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Immediate addressing mode & Register addressing mode

Published on Oct 20 2009 // 8086 Details

Immediate Addressing Mode

In this addressing mode, the operand is stored as part of the instruction. The immediate operand, which is stored along with the instruction, resides in the code segment — not in the data segment. This addressing mode is also faster to execute an instruction because the operand is read with the instruction from memory. Here are some examples:

Example: Immediate Operands

MOV AL, 20 ; move the constant 20 into register AL
ADD AX, 5 ; add constant 5 to register EAX
MOV DX, offset msg ; move the address of message to register DX

Register addressing mode

In this addressing mode, the operands may be:

  • reg16: 16-bit general registers: AX, BX, CX, DX, SI, DI, SP or BP.
  • reg8 : 8-bit general registers: AH, BH, CH, DH, AL, BL, CL, or DL.
  • Sreg : segment registers: CS, DS, ES, or SS. There is an exception: CS cannot be a destination.

For register addressing modes, there is no need to compute the effective address. The operand is in a register and to get the operand there is no memory access involved.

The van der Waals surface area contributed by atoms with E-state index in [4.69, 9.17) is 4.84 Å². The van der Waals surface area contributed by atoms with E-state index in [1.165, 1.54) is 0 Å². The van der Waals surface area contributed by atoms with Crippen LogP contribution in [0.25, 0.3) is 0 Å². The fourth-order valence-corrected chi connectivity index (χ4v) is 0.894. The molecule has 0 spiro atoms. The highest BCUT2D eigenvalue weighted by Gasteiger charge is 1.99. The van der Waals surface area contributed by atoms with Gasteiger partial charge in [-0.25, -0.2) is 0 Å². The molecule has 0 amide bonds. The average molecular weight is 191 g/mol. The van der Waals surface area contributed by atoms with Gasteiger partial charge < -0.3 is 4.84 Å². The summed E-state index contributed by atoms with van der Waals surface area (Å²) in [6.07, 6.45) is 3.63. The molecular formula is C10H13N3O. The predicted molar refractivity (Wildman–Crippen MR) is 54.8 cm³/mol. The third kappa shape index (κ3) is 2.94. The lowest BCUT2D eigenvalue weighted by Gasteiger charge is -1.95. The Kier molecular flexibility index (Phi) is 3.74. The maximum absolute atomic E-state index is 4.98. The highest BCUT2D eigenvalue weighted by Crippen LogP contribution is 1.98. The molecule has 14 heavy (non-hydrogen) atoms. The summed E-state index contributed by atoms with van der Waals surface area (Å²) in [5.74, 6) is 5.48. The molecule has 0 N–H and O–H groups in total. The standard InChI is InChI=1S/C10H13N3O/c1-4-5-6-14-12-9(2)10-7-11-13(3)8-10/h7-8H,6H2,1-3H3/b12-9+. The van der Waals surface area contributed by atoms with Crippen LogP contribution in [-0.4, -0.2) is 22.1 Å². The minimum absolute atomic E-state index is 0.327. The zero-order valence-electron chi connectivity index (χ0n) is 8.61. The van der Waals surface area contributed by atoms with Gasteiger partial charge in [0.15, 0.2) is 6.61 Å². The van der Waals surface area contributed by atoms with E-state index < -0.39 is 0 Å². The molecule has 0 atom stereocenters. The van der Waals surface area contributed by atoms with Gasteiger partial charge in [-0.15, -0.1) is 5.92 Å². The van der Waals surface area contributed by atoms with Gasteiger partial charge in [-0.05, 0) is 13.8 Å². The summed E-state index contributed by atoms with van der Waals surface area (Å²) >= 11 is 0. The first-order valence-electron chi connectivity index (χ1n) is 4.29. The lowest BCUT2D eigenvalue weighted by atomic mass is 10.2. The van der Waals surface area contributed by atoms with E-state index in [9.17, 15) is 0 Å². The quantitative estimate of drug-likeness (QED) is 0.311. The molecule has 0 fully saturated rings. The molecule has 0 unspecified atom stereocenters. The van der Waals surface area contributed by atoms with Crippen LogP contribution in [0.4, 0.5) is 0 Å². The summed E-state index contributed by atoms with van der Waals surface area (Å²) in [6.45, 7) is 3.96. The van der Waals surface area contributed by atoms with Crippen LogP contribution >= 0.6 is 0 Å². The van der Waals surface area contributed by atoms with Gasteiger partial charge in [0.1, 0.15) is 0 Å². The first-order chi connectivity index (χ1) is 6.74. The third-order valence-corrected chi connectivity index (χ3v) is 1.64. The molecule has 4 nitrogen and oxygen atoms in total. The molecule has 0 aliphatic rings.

Example: Register Operands

MOV AX, BX ; mov reg16, reg16
ADD AX, SI ; add reg16, reg16
MOV DS, AX ; mov Sreg, reg16

Some rules in register addressing modes:

1. You may not specify CS as the destination operand.

Example: mov CS, 02h –> wrong

2. Only one of the operands can be a segment register. You cannot move data from one segment register to another with a single mov instruction. To copy the value of cs to ds, you would have to use some sequence like:

mov ds,cs -> wrong
mov ax, cs
mov ds, ax -> the way we do it

You should never use the segment registers as data registers to hold arbitrary values. They should only contain segment addresses.